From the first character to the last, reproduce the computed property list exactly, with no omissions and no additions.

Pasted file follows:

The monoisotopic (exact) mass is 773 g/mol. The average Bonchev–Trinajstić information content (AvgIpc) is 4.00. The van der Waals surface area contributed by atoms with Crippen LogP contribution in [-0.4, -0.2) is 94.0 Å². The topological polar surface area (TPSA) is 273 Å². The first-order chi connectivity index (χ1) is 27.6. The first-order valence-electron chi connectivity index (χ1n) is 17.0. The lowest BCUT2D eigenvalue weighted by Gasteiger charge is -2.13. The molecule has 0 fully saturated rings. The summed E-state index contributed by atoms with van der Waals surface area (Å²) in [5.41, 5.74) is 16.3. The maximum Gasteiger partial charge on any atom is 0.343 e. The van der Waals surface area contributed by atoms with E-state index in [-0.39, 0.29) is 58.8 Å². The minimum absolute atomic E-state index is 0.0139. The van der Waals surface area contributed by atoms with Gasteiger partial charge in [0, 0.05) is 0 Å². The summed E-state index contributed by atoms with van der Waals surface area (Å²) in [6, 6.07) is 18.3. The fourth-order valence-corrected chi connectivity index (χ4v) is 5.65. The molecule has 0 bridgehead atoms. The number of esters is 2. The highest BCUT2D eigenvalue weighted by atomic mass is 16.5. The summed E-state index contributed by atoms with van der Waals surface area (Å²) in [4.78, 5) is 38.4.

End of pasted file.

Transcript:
The monoisotopic (exact) mass is 773 g/mol. The average Bonchev–Trinajstić information content (AvgIpc) is 4.00. The van der Waals surface area contributed by atoms with Crippen LogP contribution in [-0.4, -0.2) is 94.0 Å². The topological polar surface area (TPSA) is 273 Å². The first-order chi connectivity index (χ1) is 27.6. The first-order valence-electron chi connectivity index (χ1n) is 17.0. The lowest BCUT2D eigenvalue weighted by Gasteiger charge is -2.13. The molecule has 0 fully saturated rings. The summed E-state index contributed by atoms with van der Waals surface area (Å²) in [5.41, 5.74) is 16.3. The maximum Gasteiger partial charge on any atom is 0.343 e. The van der Waals surface area contributed by atoms with E-state index in [-0.39, 0.29) is 58.8 Å². The minimum absolute atomic E-state index is 0.0139. The van der Waals surface area contributed by atoms with Gasteiger partial charge in [0, 0.05) is 0 Å². The summed E-state index contributed by atoms with van der Waals surface area (Å²) in [6, 6.07) is 18.3. The fourth-order valence-corrected chi connectivity index (χ4v) is 5.65. The molecule has 0 bridgehead atoms. The number of esters is 2. The highest BCUT2D eigenvalue weighted by atomic mass is 16.5. The summed E-state index contributed by atoms with van der Waals surface area (Å²) in [4.78, 5) is 38.4.